As these numbers drop off, theexcess mortality, hospitalisations and ICU COVID-19 occupancy should be the driver of our public measures. Promises of a free vaccine when we have no idea that it will be effective, safe or purely a mitigation measure are premature. We need sensible measures and a balanced approach otherwise we will be heading out of our pandemic and into the psychosis of casedemic.
Dr Nicola Doyle, Ascot Vale
Use our common sense
Surely by now we know enough about this virus that we can all use a little common sense when it comes to border crossings. I cannot see how someone who lives on one side of the border but can see the other side from their backyard (The Age, 21/8) needs to be refused entry, especially if the area they are in has had no COVID-19 cases. What are they bringing in, apart from economic recovery? One size fits all does not work.
David Jeffery, East Geelong
Let’s unite Australia
But we are not free, our borders are closed both internally and externally. Politically motivated state leaders are making a mockery of our once proud nation.We are not in this together and never will be while federal and state governments share power under the auspices of our Constitution, circa 1900.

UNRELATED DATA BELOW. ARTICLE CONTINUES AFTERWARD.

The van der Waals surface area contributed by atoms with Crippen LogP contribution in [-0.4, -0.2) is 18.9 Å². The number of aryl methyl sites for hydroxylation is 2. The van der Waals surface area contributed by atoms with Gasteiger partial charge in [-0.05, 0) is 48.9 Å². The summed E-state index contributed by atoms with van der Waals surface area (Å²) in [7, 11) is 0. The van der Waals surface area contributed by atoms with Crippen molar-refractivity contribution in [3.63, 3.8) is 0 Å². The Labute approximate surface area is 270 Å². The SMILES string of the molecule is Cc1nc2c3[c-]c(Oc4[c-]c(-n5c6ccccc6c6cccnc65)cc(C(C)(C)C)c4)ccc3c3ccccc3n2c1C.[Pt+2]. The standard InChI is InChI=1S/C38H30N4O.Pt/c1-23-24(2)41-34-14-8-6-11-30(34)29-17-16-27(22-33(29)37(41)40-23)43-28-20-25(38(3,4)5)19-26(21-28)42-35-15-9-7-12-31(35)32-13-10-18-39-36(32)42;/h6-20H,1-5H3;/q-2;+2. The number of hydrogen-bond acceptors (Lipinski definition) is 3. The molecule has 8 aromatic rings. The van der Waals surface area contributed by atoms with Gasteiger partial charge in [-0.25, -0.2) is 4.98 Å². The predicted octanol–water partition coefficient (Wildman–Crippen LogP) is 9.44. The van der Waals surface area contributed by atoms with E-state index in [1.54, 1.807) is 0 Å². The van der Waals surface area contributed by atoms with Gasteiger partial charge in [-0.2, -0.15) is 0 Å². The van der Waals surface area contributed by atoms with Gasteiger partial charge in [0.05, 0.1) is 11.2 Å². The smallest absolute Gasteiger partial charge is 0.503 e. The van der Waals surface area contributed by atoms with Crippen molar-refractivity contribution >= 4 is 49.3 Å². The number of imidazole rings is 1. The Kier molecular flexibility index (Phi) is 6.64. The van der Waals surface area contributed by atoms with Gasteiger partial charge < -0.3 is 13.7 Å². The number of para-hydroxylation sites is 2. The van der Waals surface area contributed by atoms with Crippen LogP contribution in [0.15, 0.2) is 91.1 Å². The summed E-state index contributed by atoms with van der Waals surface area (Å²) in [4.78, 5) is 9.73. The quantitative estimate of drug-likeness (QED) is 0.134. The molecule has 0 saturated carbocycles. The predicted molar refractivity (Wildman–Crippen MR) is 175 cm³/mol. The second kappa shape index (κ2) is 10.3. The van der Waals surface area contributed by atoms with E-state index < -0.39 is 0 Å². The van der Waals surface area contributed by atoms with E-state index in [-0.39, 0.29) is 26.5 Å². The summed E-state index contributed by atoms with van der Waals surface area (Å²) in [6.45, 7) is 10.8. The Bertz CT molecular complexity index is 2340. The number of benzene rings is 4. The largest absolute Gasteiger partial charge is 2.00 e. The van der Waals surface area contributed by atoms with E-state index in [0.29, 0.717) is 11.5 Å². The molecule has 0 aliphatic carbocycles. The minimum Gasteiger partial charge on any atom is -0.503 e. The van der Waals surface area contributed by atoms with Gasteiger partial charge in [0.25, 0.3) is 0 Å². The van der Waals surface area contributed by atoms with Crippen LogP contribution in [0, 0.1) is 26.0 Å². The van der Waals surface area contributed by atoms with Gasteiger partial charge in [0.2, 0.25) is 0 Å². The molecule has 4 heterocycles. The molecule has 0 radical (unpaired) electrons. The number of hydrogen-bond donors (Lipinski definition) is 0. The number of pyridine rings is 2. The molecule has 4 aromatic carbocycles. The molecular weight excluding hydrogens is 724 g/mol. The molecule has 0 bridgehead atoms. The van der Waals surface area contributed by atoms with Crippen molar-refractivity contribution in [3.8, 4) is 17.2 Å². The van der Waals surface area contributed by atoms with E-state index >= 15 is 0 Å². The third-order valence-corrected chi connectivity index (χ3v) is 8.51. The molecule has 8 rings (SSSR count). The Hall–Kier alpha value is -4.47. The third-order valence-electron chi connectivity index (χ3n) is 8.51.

The biggest post-coronavirus change this country needs is to have one united government leading us forward with all of our citizens’ interests in mind – think New Zealand. Can Australia ever advance to be fair?
Gary Williams, Surrey Hills
Who needs the states?
If we had abolished the states, as suggested by former governor-general Sir Ninian Stephen many years ago, we would not have the current border closures – for better or worse.
Stephen Whiteside, Northcote
So grand final is OK?
How ironic. The Queensland Premier says her state’s hospitals are only for Queenslanders. And yet she is desperate to have the grand final in her state. Does that mean she requires it to be played by the Brisbane Lions and Gold Coast? If that is the case, the AFL may as well not bother with the difficulties involved in continuing with this season
Bill Matthewson, Doncaster East
No smoking outdoors